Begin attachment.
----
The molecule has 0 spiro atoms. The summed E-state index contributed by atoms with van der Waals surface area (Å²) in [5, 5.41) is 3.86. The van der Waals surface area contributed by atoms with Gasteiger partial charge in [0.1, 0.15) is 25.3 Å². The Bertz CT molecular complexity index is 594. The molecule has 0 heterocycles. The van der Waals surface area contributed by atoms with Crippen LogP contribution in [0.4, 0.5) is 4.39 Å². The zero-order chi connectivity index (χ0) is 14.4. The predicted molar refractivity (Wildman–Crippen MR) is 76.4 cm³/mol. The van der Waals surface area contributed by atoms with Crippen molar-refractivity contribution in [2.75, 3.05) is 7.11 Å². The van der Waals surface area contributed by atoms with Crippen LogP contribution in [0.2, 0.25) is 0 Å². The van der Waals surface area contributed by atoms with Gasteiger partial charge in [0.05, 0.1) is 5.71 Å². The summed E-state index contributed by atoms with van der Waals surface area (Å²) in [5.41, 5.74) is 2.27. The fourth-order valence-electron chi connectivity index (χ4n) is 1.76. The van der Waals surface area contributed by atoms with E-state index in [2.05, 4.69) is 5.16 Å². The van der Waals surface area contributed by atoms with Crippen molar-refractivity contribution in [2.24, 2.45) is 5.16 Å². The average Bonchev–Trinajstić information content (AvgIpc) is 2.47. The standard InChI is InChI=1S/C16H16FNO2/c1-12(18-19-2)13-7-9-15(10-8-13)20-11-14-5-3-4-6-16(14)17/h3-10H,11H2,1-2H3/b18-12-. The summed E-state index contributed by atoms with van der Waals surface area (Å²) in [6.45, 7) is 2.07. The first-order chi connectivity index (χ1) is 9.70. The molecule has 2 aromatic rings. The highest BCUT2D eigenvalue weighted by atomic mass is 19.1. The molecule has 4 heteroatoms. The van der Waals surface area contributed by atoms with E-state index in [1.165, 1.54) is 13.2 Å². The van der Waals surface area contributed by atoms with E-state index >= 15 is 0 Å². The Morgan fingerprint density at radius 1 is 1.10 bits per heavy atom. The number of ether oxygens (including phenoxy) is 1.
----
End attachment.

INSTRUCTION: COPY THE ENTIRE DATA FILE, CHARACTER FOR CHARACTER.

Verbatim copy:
The molecule has 0 spiro atoms. The summed E-state index contributed by atoms with van der Waals surface area (Å²) in [5, 5.41) is 3.86. The van der Waals surface area contributed by atoms with Gasteiger partial charge in [0.1, 0.15) is 25.3 Å². The Bertz CT molecular complexity index is 594. The molecule has 0 heterocycles. The van der Waals surface area contributed by atoms with Crippen LogP contribution in [0.4, 0.5) is 4.39 Å². The zero-order chi connectivity index (χ0) is 14.4. The predicted molar refractivity (Wildman–Crippen MR) is 76.4 cm³/mol. The van der Waals surface area contributed by atoms with Crippen molar-refractivity contribution in [2.75, 3.05) is 7.11 Å². The van der Waals surface area contributed by atoms with Crippen LogP contribution in [0.2, 0.25) is 0 Å². The van der Waals surface area contributed by atoms with Gasteiger partial charge in [0.05, 0.1) is 5.71 Å². The summed E-state index contributed by atoms with van der Waals surface area (Å²) in [5.41, 5.74) is 2.27. The fourth-order valence-electron chi connectivity index (χ4n) is 1.76. The van der Waals surface area contributed by atoms with E-state index in [2.05, 4.69) is 5.16 Å². The van der Waals surface area contributed by atoms with Crippen molar-refractivity contribution in [2.24, 2.45) is 5.16 Å². The average Bonchev–Trinajstić information content (AvgIpc) is 2.47. The standard InChI is InChI=1S/C16H16FNO2/c1-12(18-19-2)13-7-9-15(10-8-13)20-11-14-5-3-4-6-16(14)17/h3-10H,11H2,1-2H3/b18-12-. The summed E-state index contributed by atoms with van der Waals surface area (Å²) in [6.45, 7) is 2.07. The first-order chi connectivity index (χ1) is 9.70. The molecule has 2 aromatic rings. The highest BCUT2D eigenvalue weighted by atomic mass is 19.1. The molecule has 4 heteroatoms. The van der Waals surface area contributed by atoms with E-state index in [1.165, 1.54) is 13.2 Å². The van der Waals surface area contributed by atoms with E-state index >= 15 is 0 Å². The Morgan fingerprint density at radius 1 is 1.10 bits per heavy atom. The number of ether oxygens (including phenoxy) is 1.